Browsing Scholarly Works by Author "Nakpathomkun, Natthapon, 1973"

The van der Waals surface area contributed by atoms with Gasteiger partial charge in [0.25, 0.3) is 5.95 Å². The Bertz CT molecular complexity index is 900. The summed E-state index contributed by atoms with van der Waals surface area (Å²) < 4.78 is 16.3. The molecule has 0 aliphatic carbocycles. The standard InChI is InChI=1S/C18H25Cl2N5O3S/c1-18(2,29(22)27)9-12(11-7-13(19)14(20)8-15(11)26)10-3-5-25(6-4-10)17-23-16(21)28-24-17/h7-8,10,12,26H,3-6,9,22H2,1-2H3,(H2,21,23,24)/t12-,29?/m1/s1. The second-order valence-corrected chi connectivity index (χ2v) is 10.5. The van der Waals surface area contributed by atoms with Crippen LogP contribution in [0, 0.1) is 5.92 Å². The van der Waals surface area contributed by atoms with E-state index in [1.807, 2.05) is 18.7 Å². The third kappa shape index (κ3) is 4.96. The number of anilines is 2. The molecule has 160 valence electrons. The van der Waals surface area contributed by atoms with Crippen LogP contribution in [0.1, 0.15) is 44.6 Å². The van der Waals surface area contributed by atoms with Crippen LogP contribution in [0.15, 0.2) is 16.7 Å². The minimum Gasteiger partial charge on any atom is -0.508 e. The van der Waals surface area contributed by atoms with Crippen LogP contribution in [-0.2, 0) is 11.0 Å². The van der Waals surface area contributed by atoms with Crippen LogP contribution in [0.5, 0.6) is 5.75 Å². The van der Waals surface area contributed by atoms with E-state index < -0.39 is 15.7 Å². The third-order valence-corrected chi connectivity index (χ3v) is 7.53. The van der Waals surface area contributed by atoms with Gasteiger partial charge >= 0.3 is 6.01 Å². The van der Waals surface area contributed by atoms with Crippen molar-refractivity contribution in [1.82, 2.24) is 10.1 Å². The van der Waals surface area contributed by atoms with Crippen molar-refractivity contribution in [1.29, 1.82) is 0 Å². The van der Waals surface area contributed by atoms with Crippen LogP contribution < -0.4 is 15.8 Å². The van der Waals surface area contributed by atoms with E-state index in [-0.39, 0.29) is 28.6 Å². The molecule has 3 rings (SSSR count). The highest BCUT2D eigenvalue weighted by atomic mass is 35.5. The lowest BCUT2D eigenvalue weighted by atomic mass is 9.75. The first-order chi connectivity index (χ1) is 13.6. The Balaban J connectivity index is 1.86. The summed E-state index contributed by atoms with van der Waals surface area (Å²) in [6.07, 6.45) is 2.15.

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Nakpathomkun, Natthapon, 1973 (University of Oregon, December , 2010)[more][less]Nakpathomkun, Natthapon, 1973 20110408T21:20:10Z 20110408T21:20:10Z 201012 http://hdl.handle.net/1794/11060 xii, 106 p. : ill. (some col.) Quantum dots are systems in which all three spatial sizes are comparable to the Fermi wavelength. The strong confinement leads to a discrete energy spectrum. A goal of thermoelectric research is to find a system with a high thermoelectric figure of merit, which is related to the efficiency of solidstate heat engines. The deltalike density of states of quantum dots has been predicted to boost this figure of merit. This dissertation addresses some thermoelectric properties relevant to the thermaltoelectric energy conversion using InAs/InP quantum dots embedded in nanowires. In thermoelectric experiments, a temperature difference must be established and its value needs to be determined. A novel technique for measuring electron temperature across the dot is presented. A strong nonlinearity of the thermocurrent as a function of temperature difference is observed at a small ratio of temperature gradient and cryostat temperature. At large heating currents, a sign reversal is observed. Numerical calculations explore the contribution of the energy dependence of the transmission function to this effect. Depending on the relative contributions from sequential tunneling and cotunneling, thermovoltages of quantum dots generally have one of two different lineshapes: a sawtooth shape or a shape similar to the derivative of the conductance peak. Here a simple picture is presented that shows that thermovoltage lineshape is accurately predicted from the energy level spacing inside the dot and the width of the transmission function. An important figure of merit of all heat engines is the efficiency at maximum power. Here the thermoelectric efficiency at maximum power of quantum dots is numerically compared to that of two other lowdimensional systems: an ideal onedimensional conductor (1D) and a thermionic power generator (TI). The numerical calculations show that either 1D or TI systems can produce the highest maximum power depending on the operating temperature, the effective mass of the electron, and the effective area of the TI system. In spite of this, 1D systems yield the highest efficiency at maximum power. Committee in charge: Dr. Richard Taylor, Chair; Dr. Heiner Linke, Research Advisor; Dr. Dietrich Belitz; Dr. David Johnson; Dr. David Strom en_US University of Oregon University of Oregon theses, Dept. of Physics, Ph. D., 2010; Nanowires Quantum dots Thermoelectrics Low temperature physics Nanotechnology Thermoelectric properties of quantum dots and other lowdimensional systems Thesis
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